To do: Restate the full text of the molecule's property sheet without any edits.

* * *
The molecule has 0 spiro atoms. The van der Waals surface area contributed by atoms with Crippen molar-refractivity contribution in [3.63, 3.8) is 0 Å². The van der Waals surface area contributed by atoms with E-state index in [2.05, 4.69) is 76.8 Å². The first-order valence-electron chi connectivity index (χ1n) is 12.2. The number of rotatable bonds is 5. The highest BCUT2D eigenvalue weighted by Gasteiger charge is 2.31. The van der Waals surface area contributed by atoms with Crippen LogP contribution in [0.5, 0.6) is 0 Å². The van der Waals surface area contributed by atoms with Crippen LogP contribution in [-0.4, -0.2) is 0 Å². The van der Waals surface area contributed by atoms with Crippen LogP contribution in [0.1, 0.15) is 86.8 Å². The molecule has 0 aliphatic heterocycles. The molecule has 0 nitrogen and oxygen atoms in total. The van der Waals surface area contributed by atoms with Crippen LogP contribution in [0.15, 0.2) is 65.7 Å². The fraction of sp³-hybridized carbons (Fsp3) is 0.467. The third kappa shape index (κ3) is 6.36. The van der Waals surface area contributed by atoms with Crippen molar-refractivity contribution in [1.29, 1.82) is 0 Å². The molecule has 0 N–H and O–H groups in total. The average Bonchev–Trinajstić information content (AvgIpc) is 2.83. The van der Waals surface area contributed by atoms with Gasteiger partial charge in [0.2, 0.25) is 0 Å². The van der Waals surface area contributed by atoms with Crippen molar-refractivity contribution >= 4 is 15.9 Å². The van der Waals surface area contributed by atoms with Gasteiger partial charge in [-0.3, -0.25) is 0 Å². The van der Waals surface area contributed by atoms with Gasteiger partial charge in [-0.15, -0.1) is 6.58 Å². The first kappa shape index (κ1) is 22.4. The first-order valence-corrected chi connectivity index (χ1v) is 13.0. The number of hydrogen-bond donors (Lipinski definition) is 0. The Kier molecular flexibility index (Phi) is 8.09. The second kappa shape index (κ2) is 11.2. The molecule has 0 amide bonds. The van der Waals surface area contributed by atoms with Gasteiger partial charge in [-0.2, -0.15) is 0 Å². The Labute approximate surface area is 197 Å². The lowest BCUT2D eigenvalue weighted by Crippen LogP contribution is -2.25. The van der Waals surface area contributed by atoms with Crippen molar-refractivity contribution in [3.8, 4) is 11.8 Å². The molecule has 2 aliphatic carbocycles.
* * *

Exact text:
The molecule has 0 spiro atoms. The van der Waals surface area contributed by atoms with Crippen molar-refractivity contribution in [3.63, 3.8) is 0 Å². The van der Waals surface area contributed by atoms with E-state index in [2.05, 4.69) is 76.8 Å². The first-order valence-electron chi connectivity index (χ1n) is 12.2. The number of rotatable bonds is 5. The highest BCUT2D eigenvalue weighted by Gasteiger charge is 2.31. The van der Waals surface area contributed by atoms with Crippen LogP contribution in [0.5, 0.6) is 0 Å². The van der Waals surface area contributed by atoms with Crippen LogP contribution in [-0.4, -0.2) is 0 Å². The van der Waals surface area contributed by atoms with Crippen LogP contribution in [0.1, 0.15) is 86.8 Å². The molecule has 0 aliphatic heterocycles. The molecule has 0 nitrogen and oxygen atoms in total. The van der Waals surface area contributed by atoms with Crippen LogP contribution in [0.15, 0.2) is 65.7 Å². The fraction of sp³-hybridized carbons (Fsp3) is 0.467. The third kappa shape index (κ3) is 6.36. The van der Waals surface area contributed by atoms with Crippen molar-refractivity contribution in [1.29, 1.82) is 0 Å². The molecule has 0 N–H and O–H groups in total. The average Bonchev–Trinajstić information content (AvgIpc) is 2.83. The van der Waals surface area contributed by atoms with Gasteiger partial charge in [0.2, 0.25) is 0 Å². The van der Waals surface area contributed by atoms with Crippen molar-refractivity contribution >= 4 is 15.9 Å². The van der Waals surface area contributed by atoms with Gasteiger partial charge in [-0.3, -0.25) is 0 Å². The van der Waals surface area contributed by atoms with Gasteiger partial charge in [-0.15, -0.1) is 6.58 Å². The first kappa shape index (κ1) is 22.4. The first-order valence-corrected chi connectivity index (χ1v) is 13.0. The number of hydrogen-bond donors (Lipinski definition) is 0. The Kier molecular flexibility index (Phi) is 8.09. The second kappa shape index (κ2) is 11.2. The molecule has 0 amide bonds. The van der Waals surface area contributed by atoms with Gasteiger partial charge in [-0.2, -0.15) is 0 Å². The Labute approximate surface area is 197 Å². The lowest BCUT2D eigenvalue weighted by Crippen LogP contribution is -2.25. The van der Waals surface area contributed by atoms with Crippen molar-refractivity contribution in [3.8, 4) is 11.8 Å². The molecule has 2 aliphatic carbocycles.